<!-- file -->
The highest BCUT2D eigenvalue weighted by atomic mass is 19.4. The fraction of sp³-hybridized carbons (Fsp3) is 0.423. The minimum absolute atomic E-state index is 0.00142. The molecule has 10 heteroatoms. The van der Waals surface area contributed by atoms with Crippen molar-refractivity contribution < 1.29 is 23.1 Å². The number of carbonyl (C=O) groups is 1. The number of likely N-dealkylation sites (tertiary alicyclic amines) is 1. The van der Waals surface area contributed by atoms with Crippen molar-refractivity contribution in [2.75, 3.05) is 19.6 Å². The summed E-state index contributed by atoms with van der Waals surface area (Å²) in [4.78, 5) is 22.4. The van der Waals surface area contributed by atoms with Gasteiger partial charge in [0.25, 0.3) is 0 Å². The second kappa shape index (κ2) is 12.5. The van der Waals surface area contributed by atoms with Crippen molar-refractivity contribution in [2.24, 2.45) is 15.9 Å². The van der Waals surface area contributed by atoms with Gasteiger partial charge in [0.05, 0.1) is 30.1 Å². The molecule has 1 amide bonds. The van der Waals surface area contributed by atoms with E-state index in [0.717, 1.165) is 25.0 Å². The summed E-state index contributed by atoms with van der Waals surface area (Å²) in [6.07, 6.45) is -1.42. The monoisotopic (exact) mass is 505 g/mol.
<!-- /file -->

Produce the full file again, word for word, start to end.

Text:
The highest BCUT2D eigenvalue weighted by atomic mass is 19.4. The fraction of sp³-hybridized carbons (Fsp3) is 0.423. The minimum absolute atomic E-state index is 0.00142. The molecule has 10 heteroatoms. The van der Waals surface area contributed by atoms with Crippen molar-refractivity contribution < 1.29 is 23.1 Å². The number of carbonyl (C=O) groups is 1. The number of likely N-dealkylation sites (tertiary alicyclic amines) is 1. The van der Waals surface area contributed by atoms with Crippen molar-refractivity contribution in [2.75, 3.05) is 19.6 Å². The summed E-state index contributed by atoms with van der Waals surface area (Å²) in [4.78, 5) is 22.4. The van der Waals surface area contributed by atoms with Gasteiger partial charge in [0.25, 0.3) is 0 Å². The second kappa shape index (κ2) is 12.5. The van der Waals surface area contributed by atoms with Crippen molar-refractivity contribution in [2.24, 2.45) is 15.9 Å². The van der Waals surface area contributed by atoms with Gasteiger partial charge in [0.05, 0.1) is 30.1 Å². The molecule has 1 amide bonds. The van der Waals surface area contributed by atoms with E-state index in [0.717, 1.165) is 25.0 Å². The summed E-state index contributed by atoms with van der Waals surface area (Å²) in [6.07, 6.45) is -1.42. The monoisotopic (exact) mass is 505 g/mol.